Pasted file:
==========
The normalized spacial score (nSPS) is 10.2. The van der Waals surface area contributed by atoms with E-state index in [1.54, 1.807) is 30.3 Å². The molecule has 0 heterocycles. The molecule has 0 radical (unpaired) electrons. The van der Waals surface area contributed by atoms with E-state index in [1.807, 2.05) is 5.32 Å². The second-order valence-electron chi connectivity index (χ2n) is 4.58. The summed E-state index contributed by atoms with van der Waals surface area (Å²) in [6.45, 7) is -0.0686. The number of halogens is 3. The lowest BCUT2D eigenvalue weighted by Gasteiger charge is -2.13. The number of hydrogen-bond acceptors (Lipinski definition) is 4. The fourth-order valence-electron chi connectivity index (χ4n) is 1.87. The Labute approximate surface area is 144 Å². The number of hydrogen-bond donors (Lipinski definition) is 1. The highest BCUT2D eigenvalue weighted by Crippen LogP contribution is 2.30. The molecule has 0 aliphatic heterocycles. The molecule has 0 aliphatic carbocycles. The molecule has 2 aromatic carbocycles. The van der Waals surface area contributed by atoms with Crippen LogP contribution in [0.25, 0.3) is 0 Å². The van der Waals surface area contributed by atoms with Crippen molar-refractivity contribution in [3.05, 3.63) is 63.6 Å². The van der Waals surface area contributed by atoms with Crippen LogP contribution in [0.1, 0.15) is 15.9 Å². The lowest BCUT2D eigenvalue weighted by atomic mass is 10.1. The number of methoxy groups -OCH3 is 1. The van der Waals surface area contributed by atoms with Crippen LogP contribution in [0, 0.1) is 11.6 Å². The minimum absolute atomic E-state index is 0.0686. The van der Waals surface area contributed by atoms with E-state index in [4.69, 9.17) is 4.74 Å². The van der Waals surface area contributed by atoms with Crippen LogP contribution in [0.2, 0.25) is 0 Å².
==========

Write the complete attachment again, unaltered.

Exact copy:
The normalized spacial score (nSPS) is 10.2. The van der Waals surface area contributed by atoms with E-state index in [1.54, 1.807) is 30.3 Å². The molecule has 0 heterocycles. The molecule has 0 radical (unpaired) electrons. The van der Waals surface area contributed by atoms with E-state index in [1.807, 2.05) is 5.32 Å². The second-order valence-electron chi connectivity index (χ2n) is 4.58. The summed E-state index contributed by atoms with van der Waals surface area (Å²) in [6.45, 7) is -0.0686. The number of halogens is 3. The lowest BCUT2D eigenvalue weighted by Gasteiger charge is -2.13. The number of hydrogen-bond acceptors (Lipinski definition) is 4. The fourth-order valence-electron chi connectivity index (χ4n) is 1.87. The Labute approximate surface area is 144 Å². The number of hydrogen-bond donors (Lipinski definition) is 1. The highest BCUT2D eigenvalue weighted by Crippen LogP contribution is 2.30. The molecule has 0 aliphatic heterocycles. The molecule has 0 aliphatic carbocycles. The molecule has 2 aromatic carbocycles. The van der Waals surface area contributed by atoms with Crippen LogP contribution in [0.25, 0.3) is 0 Å². The van der Waals surface area contributed by atoms with Crippen molar-refractivity contribution in [3.05, 3.63) is 63.6 Å². The van der Waals surface area contributed by atoms with Crippen LogP contribution in [0.1, 0.15) is 15.9 Å². The lowest BCUT2D eigenvalue weighted by atomic mass is 10.1. The number of methoxy groups -OCH3 is 1. The van der Waals surface area contributed by atoms with Crippen LogP contribution in [0, 0.1) is 11.6 Å². The minimum absolute atomic E-state index is 0.0686. The van der Waals surface area contributed by atoms with E-state index in [4.69, 9.17) is 4.74 Å². The van der Waals surface area contributed by atoms with Crippen LogP contribution in [0.2, 0.25) is 0 Å².